Roc Nation CEO Desiree Perez told the Times:
“We dispute their decision on behalf of DJ Khaled and, frankly, every artist who is forced to navigate bundling an album download with an inexpensive item that still effectively represents their brand. It’s confusing and demeaning to the art. We’re obviously not fans of bundling, nor should anyone who cares about artists making music. But our hands are being forced by Billboard’s desperate, last-ditch effort to keep streaming from eliminating what’s left of music downloads.”
From that standpoint, DJ Khaled has a point. He seems like a pretty principled person and these decisions probably wouldn’t seem entirely forthright for someone who’s used to doing things his way. I don’t know about anyone else, but I’d be pretty steamed too if I sold the same amount of product as a competitor, only to be told that my sales wouldn’t count toward a sales award because of how I’d sold them. If the customers still paid, the product still shipped, and I wasn’t told about whatever rulebook technicality in advance, it’d be worth a conversation.
It’s a conversation that Billboard has been having — and frankly, struggling with — since the advent of streaming. Now that more listeners are consuming music via services like Apple Music, Spotify, Tidal, and Youtube, Billboard has had to revamp its counting formula while staving off the possibility that it will likely become obsolete as fanbases continue to splinter. Reaching No. 1 on the Billboard 200 is still an accomplishment, but artists can get just as much recognition and reach for their music by uploading a minute-long freestyle on Instagram. Billboard success doesn’t necessarily relate to financial success for musicians anymore — streaming and sales are only one part of an equation that now includes licensing, brand partnerships, touring, and direct fan engagement.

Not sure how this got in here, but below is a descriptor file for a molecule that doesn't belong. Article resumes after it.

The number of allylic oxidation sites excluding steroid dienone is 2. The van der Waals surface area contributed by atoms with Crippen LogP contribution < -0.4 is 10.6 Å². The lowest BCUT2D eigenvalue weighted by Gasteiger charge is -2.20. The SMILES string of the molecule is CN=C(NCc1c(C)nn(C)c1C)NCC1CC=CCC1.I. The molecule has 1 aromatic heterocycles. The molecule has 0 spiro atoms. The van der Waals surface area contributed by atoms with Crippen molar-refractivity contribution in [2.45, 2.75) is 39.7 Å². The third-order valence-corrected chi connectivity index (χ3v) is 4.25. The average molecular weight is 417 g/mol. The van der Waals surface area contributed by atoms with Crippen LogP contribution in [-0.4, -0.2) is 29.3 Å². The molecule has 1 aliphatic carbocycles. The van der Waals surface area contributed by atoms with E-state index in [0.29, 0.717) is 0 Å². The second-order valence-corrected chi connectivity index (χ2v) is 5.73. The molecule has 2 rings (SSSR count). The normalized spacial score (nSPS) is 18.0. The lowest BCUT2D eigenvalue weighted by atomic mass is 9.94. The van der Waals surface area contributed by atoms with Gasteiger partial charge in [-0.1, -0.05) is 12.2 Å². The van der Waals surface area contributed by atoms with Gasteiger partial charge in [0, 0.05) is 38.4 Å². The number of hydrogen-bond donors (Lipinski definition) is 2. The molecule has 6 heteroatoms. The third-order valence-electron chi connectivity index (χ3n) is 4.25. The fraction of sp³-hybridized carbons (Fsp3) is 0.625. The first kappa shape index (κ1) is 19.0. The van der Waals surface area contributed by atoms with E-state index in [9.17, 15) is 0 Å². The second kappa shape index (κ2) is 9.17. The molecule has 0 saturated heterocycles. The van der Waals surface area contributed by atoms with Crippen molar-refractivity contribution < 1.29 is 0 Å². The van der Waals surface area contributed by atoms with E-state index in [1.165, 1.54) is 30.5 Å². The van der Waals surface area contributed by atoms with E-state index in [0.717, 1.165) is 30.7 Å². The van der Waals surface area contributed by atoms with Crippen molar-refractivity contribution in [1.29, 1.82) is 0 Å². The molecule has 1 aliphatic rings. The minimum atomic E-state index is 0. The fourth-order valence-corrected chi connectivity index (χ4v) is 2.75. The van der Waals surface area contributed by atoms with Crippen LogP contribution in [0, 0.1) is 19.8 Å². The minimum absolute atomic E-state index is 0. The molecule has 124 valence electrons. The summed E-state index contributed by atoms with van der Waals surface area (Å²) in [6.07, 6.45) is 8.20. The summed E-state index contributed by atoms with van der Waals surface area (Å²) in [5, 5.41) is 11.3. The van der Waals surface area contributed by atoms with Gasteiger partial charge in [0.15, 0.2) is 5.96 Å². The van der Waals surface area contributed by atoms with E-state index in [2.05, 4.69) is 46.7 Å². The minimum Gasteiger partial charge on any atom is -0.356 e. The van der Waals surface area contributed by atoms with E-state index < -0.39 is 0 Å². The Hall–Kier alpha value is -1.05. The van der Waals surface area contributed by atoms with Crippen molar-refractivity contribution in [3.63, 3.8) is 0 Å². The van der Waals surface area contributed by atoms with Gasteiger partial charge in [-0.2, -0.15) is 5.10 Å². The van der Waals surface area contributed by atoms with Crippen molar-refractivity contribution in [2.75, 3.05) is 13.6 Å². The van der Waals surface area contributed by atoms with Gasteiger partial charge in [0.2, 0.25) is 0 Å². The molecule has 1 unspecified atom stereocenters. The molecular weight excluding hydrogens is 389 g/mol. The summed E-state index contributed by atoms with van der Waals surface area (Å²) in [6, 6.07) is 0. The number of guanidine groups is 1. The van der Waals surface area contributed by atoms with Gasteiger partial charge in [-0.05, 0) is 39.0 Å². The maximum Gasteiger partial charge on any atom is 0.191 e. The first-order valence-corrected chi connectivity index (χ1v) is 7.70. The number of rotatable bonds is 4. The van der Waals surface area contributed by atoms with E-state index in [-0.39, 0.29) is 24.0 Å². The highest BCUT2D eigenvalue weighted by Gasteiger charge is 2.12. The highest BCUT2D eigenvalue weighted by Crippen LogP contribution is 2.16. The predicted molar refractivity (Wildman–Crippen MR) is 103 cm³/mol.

Artists who still care about Billboard charts, though, should be able to rely on a consistent formula. Billboard shouldn’t be able to arbitrarily disqualify a huge chunk of sales just because. On the other hand, with all the new tools available to artists, Khaled still can’t lay all the blame on Billboard. His strategy of holding back all his singles and releasing them all at once over the course of Father Of Asahd’s release weekend didn’t allow any of them to gain any proper momentum and forced them to compete with each other and Tyler’s Igor singles at the same time. His appearance on SNL was less exciting because no one actually knew the songs he performed, despite his squadron of high-profile guests.
If nothing else, Khaled’s plight highlights the ways in which all these new digital tools both help and hinder artists’ success — and have forced the industry to completely reconsider just what success actually looks like. While Khaled couldn’t possibly have known that the impassioned defense of his music’s artistic value would be recast as a bitter denunciation of Tyler’s album, those are the risks artists run with the use of social media. It’s a brave new world, and the rules are changing as quickly as they can be learned.